Lung cancer is the leading cause of cancer death in the U.S. among both men and women. In 2010, results from the National Lung Screening Trial, which compared low-dose computed tomography (LDCT) screening to chest radiography, found a 20% reduction in lung cancer mortality among individuals at high risk who received LDCT. Based on these results, and after evaluating the benefits and harms, the United States Preventive Services Task Force recommended annual lung cancer screening with LDCT scans for high-risk patients. Recently, the Centers for Medicare and Medicaid Services announced the decision to cover LDCT for lung cancer screening. Considering these recommendations, patients, together with their physicians, should weigh currently known benefits with limitations and risks to make an informed and shared decision about being screened.
Any discussion of lung cancer screening should be coupled with culturally and linguistically personalized information about risk and potential benefits, harms, limitations, and associated costs. Although primary care physicians (PCPs) are central to the discussion of lung cancer screening and shared decision making, they may lack tools and information to facilitate these discussions with patients. In addition, patients lack the personalized information to determine their own risk and to evaluate the benefits and harms of lung cancer screening. However, there are no standards for conducting these discussions, particularly with patients of limited health literacy, limited English proficiency or from diverse cultural backgrounds.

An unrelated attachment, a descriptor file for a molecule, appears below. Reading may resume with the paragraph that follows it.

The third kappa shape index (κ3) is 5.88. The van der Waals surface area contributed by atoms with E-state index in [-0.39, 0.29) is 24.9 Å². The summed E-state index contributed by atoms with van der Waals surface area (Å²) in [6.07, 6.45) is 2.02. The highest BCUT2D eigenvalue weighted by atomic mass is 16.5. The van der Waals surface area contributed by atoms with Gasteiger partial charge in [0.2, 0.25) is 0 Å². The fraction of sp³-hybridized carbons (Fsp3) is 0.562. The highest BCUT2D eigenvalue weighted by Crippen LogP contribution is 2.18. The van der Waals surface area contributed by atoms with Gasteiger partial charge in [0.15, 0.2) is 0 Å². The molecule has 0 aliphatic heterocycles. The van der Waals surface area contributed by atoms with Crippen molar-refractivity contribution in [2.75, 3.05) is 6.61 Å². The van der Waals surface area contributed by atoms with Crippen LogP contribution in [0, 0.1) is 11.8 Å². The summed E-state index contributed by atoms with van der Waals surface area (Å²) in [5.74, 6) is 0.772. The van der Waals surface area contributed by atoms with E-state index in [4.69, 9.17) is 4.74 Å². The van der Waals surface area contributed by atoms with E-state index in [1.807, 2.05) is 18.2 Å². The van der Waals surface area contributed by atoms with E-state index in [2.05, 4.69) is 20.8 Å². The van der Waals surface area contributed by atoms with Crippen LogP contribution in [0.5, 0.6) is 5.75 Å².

Our study will assess the barriers and facilitators of lung cancer screening among a multiethnic population and determine the best methods and messages for communicating risk, benefits, and options for lung cancer screening. We will determine the barriers (psychosocial, financial, system) to physician-patient discussions concerning lung cancer risk and lung cancer screening, and determine what might facilitate those discussions and encourage SDM. We will evaluate patient and PCP perspectives and concerns individually. The following specific aims will help us to accomplish our overall goals:
- In Aim 1 we will conduct a qualitative assessment of patient and PCP factors associated with LDCT lung cancer screening. Specifically, we will assess patients’ understanding of LDCT screening; practices, attitudes and beliefs toward LDCT screening; barriers and facilitators to LDCT screening including access, and the preferred methods of communication of risk, benefits and harms during LDCT screening discussions. To achieve this goal we will conduct in-depth semi-structured interviews with patients who have not received and those who have received LDCT screening
We will also assess PCPs’ understanding of LDCT screening, attitudes and beliefs toward LDCT screening, perceived system-, physician- and patient-level barriers and facilitators to LDCT screening, preferred methods of communication during screening discussions and preferred methods of receiving information at primary care clinics. We will conduct semi-structured interviews with PCPs identified in the San Francisco Bay Area
- In Aim 2 we will conduct a survey of PCPs practicing in the San Francisco Bay Area to assess lung cancer screening practices, attitudes and beliefs. To achieve this aim, we will develop, implement and analyze data from a self-administered survey regarding PCPs’ knowledge, attitudes, behaviors and perceived barriers to discussion and referral of patients for lung cancer screening. Based on the data collected in Aim 1, we will develop and implement the survey with 500 PCPs from the San Francisco Bay area recruited though the American Medical Association Masterfile.
We expect our research to provide specific recommendations that will inform an intervention to facilitate patient-PCP discussions about LDCT screening and promote shared decision-making among ethnically diverse patients.